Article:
AB: OK, wonderful. So I got to learn about this MCM. I learned about MCM a little late in my so-called SQL journey. Because I think this certification was very popular and predominant in the United States and because I’m not in the US and I was in India, this certification was never popular there. And whatever, fortunately or unfortunately, I had never heard about it. But then, because of my frequent travel to US and working with the product teams also, and MVP Summit, somehow I got to know about this certification that they have something called MCM. And when I looked into MCM and I saw who MCMs are, and of course there were some really great folks in the community who were so popular and were so knowledgeable, they’re all MCMs. And I learned a little more about the certification process, that there is a knowledge exam and after that there is a practical exam, and that practical exam is going to be monitored by Redmond live for five hours and then you have to put that camera and whatnot. So all that really fascinated me but I did speak to a few folks in the community about this certification that you know, “is it really worth it?” because it was very expensive. I think it was like some two thousand – three thousand dollars and you know, whatnot. So it was very expensive so I was thinking that you know… And of course that’s big money in India. So I was thinking “shall I go for it, is it worth it?”. Because there was no MCM in India. I think they were one or two folks but they worked for Microsoft and out of those folks who worked for Microsoft, also moved to Redmond. So there was literally in a way, back then, there was no MCM in India. And I was like “wow there is no MCM in India who is working outside Microsoft, I can be the first”, so that also excited me to some extent. And of course I got good feedback from the community about this program that it’s really worth it. Because sometimes many of these exams are more like multiple-choice questions and people read all dumps and whatnot and they just go and pass the exam. So I ever wanted to do that. But this MCM exam was very different. And yeah, the credibility factor, what I got from the community was that it is very credible and you should go for it. And then I decided to go for it. I started studying for it. I set up a group also, because a few people wanted to study along with me. I won’t take their names but they moved out of the group very soon. But I continued studying and I really prepared hard, I prepared well with all the resources that were there and I took the exam. I took the knowledge exam and then I passed and after that, I took the lab exam and then I passed the lab exam, and I got my MCM. And then I think at that time, my program manager for MCM was Bob Taylor, if I remember correctly. And then he put down on the blog about MCM and yeah, I was very happy. I remember, I was informed that I got my MCM credential on 31st December. I was in Bangalore at that time and my wife and I we all celebrated the New Year with an MCM. It was wonderful. I got, very proudly, like the first MCM of India outside Microsoft, so it was fantastic.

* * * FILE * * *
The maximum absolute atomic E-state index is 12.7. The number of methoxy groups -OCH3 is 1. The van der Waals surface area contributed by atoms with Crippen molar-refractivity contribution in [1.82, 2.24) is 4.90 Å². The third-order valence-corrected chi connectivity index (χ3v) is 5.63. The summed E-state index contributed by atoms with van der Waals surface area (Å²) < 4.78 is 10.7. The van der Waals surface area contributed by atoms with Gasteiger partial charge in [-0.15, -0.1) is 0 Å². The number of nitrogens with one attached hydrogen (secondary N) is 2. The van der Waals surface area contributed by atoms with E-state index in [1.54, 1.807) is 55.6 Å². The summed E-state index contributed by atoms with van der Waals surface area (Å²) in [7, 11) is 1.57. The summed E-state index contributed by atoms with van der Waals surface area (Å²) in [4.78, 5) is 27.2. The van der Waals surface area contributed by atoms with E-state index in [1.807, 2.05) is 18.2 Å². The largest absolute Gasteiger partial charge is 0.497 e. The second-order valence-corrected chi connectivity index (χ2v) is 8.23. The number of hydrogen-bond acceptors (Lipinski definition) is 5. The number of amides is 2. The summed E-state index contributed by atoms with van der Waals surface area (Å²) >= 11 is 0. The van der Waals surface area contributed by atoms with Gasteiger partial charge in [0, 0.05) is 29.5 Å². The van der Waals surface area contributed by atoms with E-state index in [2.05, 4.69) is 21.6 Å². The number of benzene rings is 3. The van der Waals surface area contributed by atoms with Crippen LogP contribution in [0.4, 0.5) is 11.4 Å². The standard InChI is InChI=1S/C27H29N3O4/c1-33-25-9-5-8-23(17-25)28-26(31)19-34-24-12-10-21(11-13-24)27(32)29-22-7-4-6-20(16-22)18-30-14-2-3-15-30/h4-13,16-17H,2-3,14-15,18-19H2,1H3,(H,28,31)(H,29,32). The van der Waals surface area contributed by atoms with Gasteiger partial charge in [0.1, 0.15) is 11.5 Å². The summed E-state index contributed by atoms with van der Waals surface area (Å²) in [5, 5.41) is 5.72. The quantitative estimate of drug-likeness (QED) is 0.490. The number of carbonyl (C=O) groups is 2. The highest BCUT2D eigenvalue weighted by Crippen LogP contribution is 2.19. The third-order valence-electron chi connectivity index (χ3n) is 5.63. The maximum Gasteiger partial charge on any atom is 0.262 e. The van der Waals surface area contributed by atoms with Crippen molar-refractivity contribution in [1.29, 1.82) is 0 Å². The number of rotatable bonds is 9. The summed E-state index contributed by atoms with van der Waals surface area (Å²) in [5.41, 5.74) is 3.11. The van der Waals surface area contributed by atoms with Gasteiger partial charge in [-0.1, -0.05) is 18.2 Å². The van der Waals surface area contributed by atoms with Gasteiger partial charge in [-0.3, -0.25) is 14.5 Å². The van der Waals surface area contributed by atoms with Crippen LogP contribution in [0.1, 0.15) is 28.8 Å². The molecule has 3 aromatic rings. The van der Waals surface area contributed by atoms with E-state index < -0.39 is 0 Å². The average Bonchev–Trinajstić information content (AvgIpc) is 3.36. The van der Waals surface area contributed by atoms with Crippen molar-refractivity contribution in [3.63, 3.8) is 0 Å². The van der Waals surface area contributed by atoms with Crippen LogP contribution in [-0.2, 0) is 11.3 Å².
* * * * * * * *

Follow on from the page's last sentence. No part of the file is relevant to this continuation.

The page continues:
KN: So how long did it take you to prepare?